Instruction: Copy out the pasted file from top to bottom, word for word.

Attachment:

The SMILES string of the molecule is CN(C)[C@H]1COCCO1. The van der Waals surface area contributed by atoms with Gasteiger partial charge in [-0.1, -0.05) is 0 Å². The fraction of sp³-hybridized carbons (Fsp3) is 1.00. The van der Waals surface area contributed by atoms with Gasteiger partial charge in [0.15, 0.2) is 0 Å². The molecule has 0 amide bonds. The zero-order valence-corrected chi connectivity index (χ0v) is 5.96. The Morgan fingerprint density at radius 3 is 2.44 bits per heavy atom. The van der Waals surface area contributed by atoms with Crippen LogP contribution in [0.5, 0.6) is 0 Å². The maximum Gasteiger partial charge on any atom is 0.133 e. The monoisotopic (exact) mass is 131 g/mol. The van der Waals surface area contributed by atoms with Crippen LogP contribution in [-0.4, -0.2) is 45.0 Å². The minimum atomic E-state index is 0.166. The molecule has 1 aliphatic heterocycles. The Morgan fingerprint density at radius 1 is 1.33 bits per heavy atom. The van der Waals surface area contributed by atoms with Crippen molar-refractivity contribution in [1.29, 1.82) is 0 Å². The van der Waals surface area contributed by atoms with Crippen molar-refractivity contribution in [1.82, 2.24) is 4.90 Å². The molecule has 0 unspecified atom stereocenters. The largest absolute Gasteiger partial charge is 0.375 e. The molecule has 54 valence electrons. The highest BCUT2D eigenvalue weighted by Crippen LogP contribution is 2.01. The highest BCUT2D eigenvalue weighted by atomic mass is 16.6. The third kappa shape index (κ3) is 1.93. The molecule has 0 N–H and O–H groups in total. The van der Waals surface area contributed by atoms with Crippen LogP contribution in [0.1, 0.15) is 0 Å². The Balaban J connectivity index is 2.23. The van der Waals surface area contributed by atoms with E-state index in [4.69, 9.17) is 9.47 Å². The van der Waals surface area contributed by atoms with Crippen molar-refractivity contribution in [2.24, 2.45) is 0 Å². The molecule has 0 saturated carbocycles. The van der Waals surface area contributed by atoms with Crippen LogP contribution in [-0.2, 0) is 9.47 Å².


The SMILES string of the molecule is CN(C)[C@H]1COCCO1. The van der Waals surface area contributed by atoms with Gasteiger partial charge in [-0.1, -0.05) is 0 Å². The fraction of sp³-hybridized carbons (Fsp3) is 1.00. The van der Waals surface area contributed by atoms with Gasteiger partial charge in [0.15, 0.2) is 0 Å². The molecule has 0 amide bonds. The zero-order valence-corrected chi connectivity index (χ0v) is 5.96. The Morgan fingerprint density at radius 3 is 2.44 bits per heavy atom. The van der Waals surface area contributed by atoms with Crippen LogP contribution in [0.5, 0.6) is 0 Å². The maximum Gasteiger partial charge on any atom is 0.133 e. The monoisotopic (exact) mass is 131 g/mol. The van der Waals surface area contributed by atoms with Crippen LogP contribution in [-0.4, -0.2) is 45.0 Å². The minimum atomic E-state index is 0.166. The molecule has 1 aliphatic heterocycles. The Morgan fingerprint density at radius 1 is 1.33 bits per heavy atom. The van der Waals surface area contributed by atoms with Crippen molar-refractivity contribution in [1.29, 1.82) is 0 Å². The van der Waals surface area contributed by atoms with Crippen molar-refractivity contribution in [1.82, 2.24) is 4.90 Å². The molecule has 0 unspecified atom stereocenters. The largest absolute Gasteiger partial charge is 0.375 e. The molecule has 54 valence electrons. The highest BCUT2D eigenvalue weighted by Crippen LogP contribution is 2.01. The highest BCUT2D eigenvalue weighted by atomic mass is 16.6. The third kappa shape index (κ3) is 1.93. The molecule has 0 N–H and O–H groups in total. The van der Waals surface area contributed by atoms with Crippen LogP contribution in [0.1, 0.15) is 0 Å². The Balaban J connectivity index is 2.23. The van der Waals surface area contributed by atoms with E-state index in [4.69, 9.17) is 9.47 Å². The van der Waals surface area contributed by atoms with Crippen molar-refractivity contribution in [2.24, 2.45) is 0 Å². The molecule has 0 saturated carbocycles. The van der Waals surface area contributed by atoms with Crippen LogP contribution in [-0.2, 0) is 9.47 Å².